Meditation and yoga worsen people’s egos by making them more self absorbed, study finds
- People have a higher opinion of themselves after the exercise and mindfulness
- Western Buddhism may encourage people to focus on their personal anxieties
- It may also promote self improvement rather than overcoming selfishness
- Self-centred people who meditate are likely to be more self absorbed after
- Previous research suggests yoga and meditation boost people’s mental health
Meditation and yoga worsen people’s egos, new research suggests.
People have a higher opinion of themselves after practicing the ancient form of exercise and mindfulness, a UK study found.
This contradicts the belief that yoga and meditation make people less selfish and more concerned for the wellbeing of others.
Previous studies suggest yoga and meditation can boost people’s mental health by easing stress, anxiety and depression.
Meditation and yoga worsen people’s egos, new research suggests (stock)
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WHAT ARE THE BENEFITS OF MEDITATION?
Meditation can be traced back to as early as 5000 BC.
It is associated with some philosophies and religions but is practiced as a secular, stress-relieving activity more and more.
A recent study revealed that meditation can reduce one’s risk of heart disease by decreasing risk factors that can lead to the illness.
Specifically, it found that the practices can lower one’s blood pressure and their anxiety and depression levels.
It can also help people quit smoking, which can lead to a fatal heart attack.
Experts are warning that healthy lifestyle changes such as being more physically active are still the surest way to ward off the disease, but adding that meditation can also decrease one’s chances.
How the research was carried out
Researchers from the University of Southampton first analysed 93 yoga students over 15 weeks.
After practicing the ancient form of exercise, the participants completed a survey that asked them how much they related to statements such as ‘I will be well-known for the good deeds I will have done’.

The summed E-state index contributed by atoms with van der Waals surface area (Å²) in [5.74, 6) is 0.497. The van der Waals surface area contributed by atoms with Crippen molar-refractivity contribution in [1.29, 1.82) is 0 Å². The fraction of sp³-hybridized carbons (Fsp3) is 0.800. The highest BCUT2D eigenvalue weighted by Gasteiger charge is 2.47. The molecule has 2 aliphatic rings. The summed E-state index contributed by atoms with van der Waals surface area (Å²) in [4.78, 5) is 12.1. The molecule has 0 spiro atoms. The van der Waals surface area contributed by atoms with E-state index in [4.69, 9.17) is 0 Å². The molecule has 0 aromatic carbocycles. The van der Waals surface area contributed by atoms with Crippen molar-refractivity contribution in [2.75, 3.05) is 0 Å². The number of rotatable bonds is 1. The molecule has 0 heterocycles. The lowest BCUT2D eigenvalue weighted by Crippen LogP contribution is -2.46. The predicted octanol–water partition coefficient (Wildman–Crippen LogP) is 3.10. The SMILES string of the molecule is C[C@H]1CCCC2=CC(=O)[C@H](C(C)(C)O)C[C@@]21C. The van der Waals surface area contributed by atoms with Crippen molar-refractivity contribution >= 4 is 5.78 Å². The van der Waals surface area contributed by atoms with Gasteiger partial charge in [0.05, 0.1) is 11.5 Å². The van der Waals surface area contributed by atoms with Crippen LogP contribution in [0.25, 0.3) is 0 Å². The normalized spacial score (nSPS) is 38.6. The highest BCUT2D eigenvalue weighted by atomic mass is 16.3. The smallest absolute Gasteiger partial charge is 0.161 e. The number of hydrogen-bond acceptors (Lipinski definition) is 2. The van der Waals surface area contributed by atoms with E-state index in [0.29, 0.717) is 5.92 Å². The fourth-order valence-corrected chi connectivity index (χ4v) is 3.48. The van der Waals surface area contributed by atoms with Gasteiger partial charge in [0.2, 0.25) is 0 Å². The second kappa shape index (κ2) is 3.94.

They also ranked how much statements like ‘at the moment, I have high self-esteem’ applied to them.
In the second part of the experiment, the researchers analysed 162 people who were recruited from Facebook sites dedicated to meditation over four weeks.
These participants were asked to evaluate themselves against statements such as ‘in comparison to the average participant of this study, I am free from bias’.
The findings were published in the journal Psychological Science.
People have a higher opinion of themselves after practicing the ancient exercise (stock)
Meditation makes people ‘self absorbed’
The researchers argue western forms of Buddhism may make people self centred by encouraging them to focus on their personal anxieties or how to self improve rather than selfishness.
Buddhist writer Lewis Richmond previously told The Huffington Post: ‘The act of sitting in silence, eyes closed or facing a wall, attention focused on the inner landscape of breath, body, and mental activity, could at least be characterised as self-absorbed.’
Therefore those who practice meditation with a self centred approach will likely become more self absorbed.
The power of yoga
This comes after research released last August suggested yoga benefits the central nervous system, strengthens immunity and gives people a sense of focus.
Practicing the ancient spiritual exercise reduces anxiety and depression, and boosts mindfulness, a study found.
It also increases protein and hormone levels that are associated with improved resilience to stress, the research adds.
From a physical-health perspective, yoga and meditation both reduce inflammation, which is linked to improved function of the central nervous and immune systems, the study found.
Lead author Dr Rael Cahn, from the University of Southern California, said: ‘To our knowledge, our study is the first to examine a broad range of pro- and anti-inflammatory markers in a healthy population before and after a yoga-meditation intervention.’
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